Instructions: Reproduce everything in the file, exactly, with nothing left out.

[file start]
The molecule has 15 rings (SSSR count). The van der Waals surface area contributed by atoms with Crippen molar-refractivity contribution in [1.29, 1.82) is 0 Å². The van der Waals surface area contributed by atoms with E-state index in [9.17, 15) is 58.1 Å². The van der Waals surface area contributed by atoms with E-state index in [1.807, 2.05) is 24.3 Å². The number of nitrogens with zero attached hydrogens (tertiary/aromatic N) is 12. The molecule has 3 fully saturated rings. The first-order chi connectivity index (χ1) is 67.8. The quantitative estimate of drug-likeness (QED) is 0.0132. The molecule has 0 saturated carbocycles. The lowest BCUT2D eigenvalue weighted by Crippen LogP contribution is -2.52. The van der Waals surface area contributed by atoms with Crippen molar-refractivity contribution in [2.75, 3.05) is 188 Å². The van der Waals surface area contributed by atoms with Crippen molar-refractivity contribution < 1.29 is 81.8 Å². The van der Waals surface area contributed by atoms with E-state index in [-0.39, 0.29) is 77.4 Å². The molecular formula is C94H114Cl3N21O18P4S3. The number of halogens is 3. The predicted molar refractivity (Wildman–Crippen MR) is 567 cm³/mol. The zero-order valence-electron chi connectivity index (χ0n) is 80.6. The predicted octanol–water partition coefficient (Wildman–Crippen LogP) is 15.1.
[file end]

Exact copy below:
The molecule has 15 rings (SSSR count). The van der Waals surface area contributed by atoms with Crippen molar-refractivity contribution in [1.29, 1.82) is 0 Å². The van der Waals surface area contributed by atoms with E-state index in [9.17, 15) is 58.1 Å². The van der Waals surface area contributed by atoms with E-state index in [1.807, 2.05) is 24.3 Å². The number of nitrogens with zero attached hydrogens (tertiary/aromatic N) is 12. The molecule has 3 fully saturated rings. The first-order chi connectivity index (χ1) is 67.8. The quantitative estimate of drug-likeness (QED) is 0.0132. The molecule has 0 saturated carbocycles. The lowest BCUT2D eigenvalue weighted by Crippen LogP contribution is -2.52. The van der Waals surface area contributed by atoms with Crippen molar-refractivity contribution in [2.75, 3.05) is 188 Å². The van der Waals surface area contributed by atoms with Crippen molar-refractivity contribution < 1.29 is 81.8 Å². The van der Waals surface area contributed by atoms with E-state index in [-0.39, 0.29) is 77.4 Å². The molecular formula is C94H114Cl3N21O18P4S3. The number of halogens is 3. The predicted molar refractivity (Wildman–Crippen MR) is 567 cm³/mol. The zero-order valence-electron chi connectivity index (χ0n) is 80.6. The predicted octanol–water partition coefficient (Wildman–Crippen LogP) is 15.1.